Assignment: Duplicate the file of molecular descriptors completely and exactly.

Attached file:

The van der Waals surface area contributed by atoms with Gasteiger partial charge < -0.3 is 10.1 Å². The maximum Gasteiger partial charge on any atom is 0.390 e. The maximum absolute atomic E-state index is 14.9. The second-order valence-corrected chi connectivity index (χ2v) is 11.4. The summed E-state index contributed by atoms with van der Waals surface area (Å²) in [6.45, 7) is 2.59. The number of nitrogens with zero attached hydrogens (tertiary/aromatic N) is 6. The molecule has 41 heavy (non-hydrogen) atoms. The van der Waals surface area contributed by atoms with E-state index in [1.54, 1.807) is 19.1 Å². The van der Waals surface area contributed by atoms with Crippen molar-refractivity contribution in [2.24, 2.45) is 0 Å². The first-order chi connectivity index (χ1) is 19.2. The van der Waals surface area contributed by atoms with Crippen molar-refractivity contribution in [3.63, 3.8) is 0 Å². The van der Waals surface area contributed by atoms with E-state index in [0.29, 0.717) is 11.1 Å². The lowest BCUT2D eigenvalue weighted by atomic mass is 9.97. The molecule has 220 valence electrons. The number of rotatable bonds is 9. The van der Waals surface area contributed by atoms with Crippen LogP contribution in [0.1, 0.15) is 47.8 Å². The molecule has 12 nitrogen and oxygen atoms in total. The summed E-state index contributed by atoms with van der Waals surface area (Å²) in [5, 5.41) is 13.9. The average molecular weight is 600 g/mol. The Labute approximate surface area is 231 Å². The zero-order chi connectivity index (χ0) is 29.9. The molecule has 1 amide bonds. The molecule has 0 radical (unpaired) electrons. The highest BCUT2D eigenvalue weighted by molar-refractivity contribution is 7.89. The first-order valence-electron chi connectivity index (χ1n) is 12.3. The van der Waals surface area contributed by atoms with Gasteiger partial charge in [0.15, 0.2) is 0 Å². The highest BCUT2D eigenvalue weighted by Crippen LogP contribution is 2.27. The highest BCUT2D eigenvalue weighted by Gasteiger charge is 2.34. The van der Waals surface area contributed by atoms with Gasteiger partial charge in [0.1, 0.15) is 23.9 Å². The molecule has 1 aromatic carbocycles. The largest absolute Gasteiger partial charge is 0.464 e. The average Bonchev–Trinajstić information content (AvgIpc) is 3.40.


The van der Waals surface area contributed by atoms with Gasteiger partial charge < -0.3 is 10.1 Å². The maximum Gasteiger partial charge on any atom is 0.390 e. The maximum absolute atomic E-state index is 14.9. The second-order valence-corrected chi connectivity index (χ2v) is 11.4. The summed E-state index contributed by atoms with van der Waals surface area (Å²) in [6.45, 7) is 2.59. The number of nitrogens with zero attached hydrogens (tertiary/aromatic N) is 6. The molecule has 41 heavy (non-hydrogen) atoms. The van der Waals surface area contributed by atoms with E-state index in [1.54, 1.807) is 19.1 Å². The van der Waals surface area contributed by atoms with Crippen molar-refractivity contribution in [2.24, 2.45) is 0 Å². The first-order chi connectivity index (χ1) is 19.2. The van der Waals surface area contributed by atoms with Crippen molar-refractivity contribution in [3.63, 3.8) is 0 Å². The van der Waals surface area contributed by atoms with E-state index in [0.29, 0.717) is 11.1 Å². The lowest BCUT2D eigenvalue weighted by atomic mass is 9.97. The molecule has 220 valence electrons. The number of rotatable bonds is 9. The van der Waals surface area contributed by atoms with Crippen LogP contribution in [0.1, 0.15) is 47.8 Å². The molecule has 12 nitrogen and oxygen atoms in total. The summed E-state index contributed by atoms with van der Waals surface area (Å²) in [5, 5.41) is 13.9. The average molecular weight is 600 g/mol. The Labute approximate surface area is 231 Å². The zero-order chi connectivity index (χ0) is 29.9. The molecule has 1 amide bonds. The molecule has 0 radical (unpaired) electrons. The highest BCUT2D eigenvalue weighted by molar-refractivity contribution is 7.89. The first-order valence-electron chi connectivity index (χ1n) is 12.3. The van der Waals surface area contributed by atoms with Gasteiger partial charge in [0.15, 0.2) is 0 Å². The highest BCUT2D eigenvalue weighted by Crippen LogP contribution is 2.27. The highest BCUT2D eigenvalue weighted by Gasteiger charge is 2.34. The van der Waals surface area contributed by atoms with Gasteiger partial charge in [0.1, 0.15) is 23.9 Å². The molecule has 1 aromatic carbocycles. The largest absolute Gasteiger partial charge is 0.464 e. The average Bonchev–Trinajstić information content (AvgIpc) is 3.40.